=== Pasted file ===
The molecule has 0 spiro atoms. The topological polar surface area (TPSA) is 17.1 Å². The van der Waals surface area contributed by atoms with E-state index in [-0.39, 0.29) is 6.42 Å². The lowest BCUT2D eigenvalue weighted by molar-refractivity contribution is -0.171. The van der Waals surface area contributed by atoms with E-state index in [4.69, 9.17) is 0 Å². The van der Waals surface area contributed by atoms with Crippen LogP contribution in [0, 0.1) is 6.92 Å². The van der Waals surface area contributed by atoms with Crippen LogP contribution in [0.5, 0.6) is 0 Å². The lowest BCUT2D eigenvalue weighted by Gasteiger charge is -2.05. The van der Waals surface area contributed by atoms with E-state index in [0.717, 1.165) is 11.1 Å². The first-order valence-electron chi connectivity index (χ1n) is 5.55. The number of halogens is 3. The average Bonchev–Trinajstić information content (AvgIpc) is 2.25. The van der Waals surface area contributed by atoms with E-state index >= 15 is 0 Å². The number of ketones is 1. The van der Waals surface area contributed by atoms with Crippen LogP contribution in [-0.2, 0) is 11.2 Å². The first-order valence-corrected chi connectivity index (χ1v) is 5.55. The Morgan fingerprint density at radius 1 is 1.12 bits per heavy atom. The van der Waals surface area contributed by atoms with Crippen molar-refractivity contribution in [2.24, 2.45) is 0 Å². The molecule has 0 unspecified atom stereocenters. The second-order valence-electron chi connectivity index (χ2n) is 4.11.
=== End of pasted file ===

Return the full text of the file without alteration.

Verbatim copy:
The molecule has 0 spiro atoms. The topological polar surface area (TPSA) is 17.1 Å². The van der Waals surface area contributed by atoms with E-state index in [-0.39, 0.29) is 6.42 Å². The lowest BCUT2D eigenvalue weighted by molar-refractivity contribution is -0.171. The van der Waals surface area contributed by atoms with E-state index in [4.69, 9.17) is 0 Å². The van der Waals surface area contributed by atoms with Crippen LogP contribution in [0, 0.1) is 6.92 Å². The van der Waals surface area contributed by atoms with Crippen LogP contribution in [0.5, 0.6) is 0 Å². The lowest BCUT2D eigenvalue weighted by Gasteiger charge is -2.05. The van der Waals surface area contributed by atoms with E-state index in [0.717, 1.165) is 11.1 Å². The first-order valence-electron chi connectivity index (χ1n) is 5.55. The number of halogens is 3. The average Bonchev–Trinajstić information content (AvgIpc) is 2.25. The van der Waals surface area contributed by atoms with E-state index >= 15 is 0 Å². The number of ketones is 1. The van der Waals surface area contributed by atoms with Crippen LogP contribution in [-0.2, 0) is 11.2 Å². The first-order valence-corrected chi connectivity index (χ1v) is 5.55. The Morgan fingerprint density at radius 1 is 1.12 bits per heavy atom. The van der Waals surface area contributed by atoms with Crippen molar-refractivity contribution in [2.24, 2.45) is 0 Å². The molecule has 0 unspecified atom stereocenters. The second-order valence-electron chi connectivity index (χ2n) is 4.11.